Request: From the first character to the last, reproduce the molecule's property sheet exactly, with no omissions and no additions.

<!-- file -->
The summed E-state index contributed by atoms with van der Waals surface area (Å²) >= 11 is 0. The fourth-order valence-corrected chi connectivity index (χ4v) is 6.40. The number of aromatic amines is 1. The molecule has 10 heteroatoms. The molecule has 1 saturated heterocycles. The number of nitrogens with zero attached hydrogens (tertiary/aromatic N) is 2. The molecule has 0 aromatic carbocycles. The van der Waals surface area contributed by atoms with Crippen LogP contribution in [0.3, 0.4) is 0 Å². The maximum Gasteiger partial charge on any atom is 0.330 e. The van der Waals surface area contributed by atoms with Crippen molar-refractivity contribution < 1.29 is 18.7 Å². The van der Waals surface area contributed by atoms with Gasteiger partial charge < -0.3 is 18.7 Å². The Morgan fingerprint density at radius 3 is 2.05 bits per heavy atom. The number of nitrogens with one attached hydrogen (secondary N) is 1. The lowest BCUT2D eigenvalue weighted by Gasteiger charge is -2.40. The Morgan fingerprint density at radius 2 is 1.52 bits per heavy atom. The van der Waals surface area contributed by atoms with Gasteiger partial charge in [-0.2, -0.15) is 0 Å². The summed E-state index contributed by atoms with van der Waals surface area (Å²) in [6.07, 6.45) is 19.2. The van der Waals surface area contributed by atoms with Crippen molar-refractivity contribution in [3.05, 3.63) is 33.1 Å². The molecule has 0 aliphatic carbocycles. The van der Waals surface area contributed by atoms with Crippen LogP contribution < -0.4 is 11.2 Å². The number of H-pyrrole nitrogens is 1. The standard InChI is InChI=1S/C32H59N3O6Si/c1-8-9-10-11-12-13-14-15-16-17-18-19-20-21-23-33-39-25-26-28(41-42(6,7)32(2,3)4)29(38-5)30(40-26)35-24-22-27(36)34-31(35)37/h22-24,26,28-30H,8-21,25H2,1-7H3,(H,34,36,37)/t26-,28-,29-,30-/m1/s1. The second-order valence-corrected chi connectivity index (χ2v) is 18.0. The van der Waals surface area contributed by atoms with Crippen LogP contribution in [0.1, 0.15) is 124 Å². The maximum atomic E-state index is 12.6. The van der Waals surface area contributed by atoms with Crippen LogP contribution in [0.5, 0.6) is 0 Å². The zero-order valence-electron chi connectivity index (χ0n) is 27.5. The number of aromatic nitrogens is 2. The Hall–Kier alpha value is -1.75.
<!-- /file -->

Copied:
The summed E-state index contributed by atoms with van der Waals surface area (Å²) >= 11 is 0. The fourth-order valence-corrected chi connectivity index (χ4v) is 6.40. The number of aromatic amines is 1. The molecule has 10 heteroatoms. The molecule has 1 saturated heterocycles. The number of nitrogens with zero attached hydrogens (tertiary/aromatic N) is 2. The molecule has 0 aromatic carbocycles. The van der Waals surface area contributed by atoms with Crippen LogP contribution in [0.3, 0.4) is 0 Å². The maximum Gasteiger partial charge on any atom is 0.330 e. The van der Waals surface area contributed by atoms with Crippen molar-refractivity contribution < 1.29 is 18.7 Å². The van der Waals surface area contributed by atoms with Gasteiger partial charge < -0.3 is 18.7 Å². The Morgan fingerprint density at radius 3 is 2.05 bits per heavy atom. The number of nitrogens with one attached hydrogen (secondary N) is 1. The lowest BCUT2D eigenvalue weighted by Gasteiger charge is -2.40. The Morgan fingerprint density at radius 2 is 1.52 bits per heavy atom. The van der Waals surface area contributed by atoms with Gasteiger partial charge in [-0.2, -0.15) is 0 Å². The summed E-state index contributed by atoms with van der Waals surface area (Å²) in [6.07, 6.45) is 19.2. The van der Waals surface area contributed by atoms with Crippen molar-refractivity contribution in [3.05, 3.63) is 33.1 Å². The molecule has 0 aliphatic carbocycles. The van der Waals surface area contributed by atoms with Crippen LogP contribution < -0.4 is 11.2 Å². The number of H-pyrrole nitrogens is 1. The standard InChI is InChI=1S/C32H59N3O6Si/c1-8-9-10-11-12-13-14-15-16-17-18-19-20-21-23-33-39-25-26-28(41-42(6,7)32(2,3)4)29(38-5)30(40-26)35-24-22-27(36)34-31(35)37/h22-24,26,28-30H,8-21,25H2,1-7H3,(H,34,36,37)/t26-,28-,29-,30-/m1/s1. The second-order valence-corrected chi connectivity index (χ2v) is 18.0. The van der Waals surface area contributed by atoms with Crippen LogP contribution in [0.1, 0.15) is 124 Å². The maximum atomic E-state index is 12.6. The van der Waals surface area contributed by atoms with Crippen LogP contribution in [0.5, 0.6) is 0 Å². The zero-order valence-electron chi connectivity index (χ0n) is 27.5. The number of aromatic nitrogens is 2. The Hall–Kier alpha value is -1.75.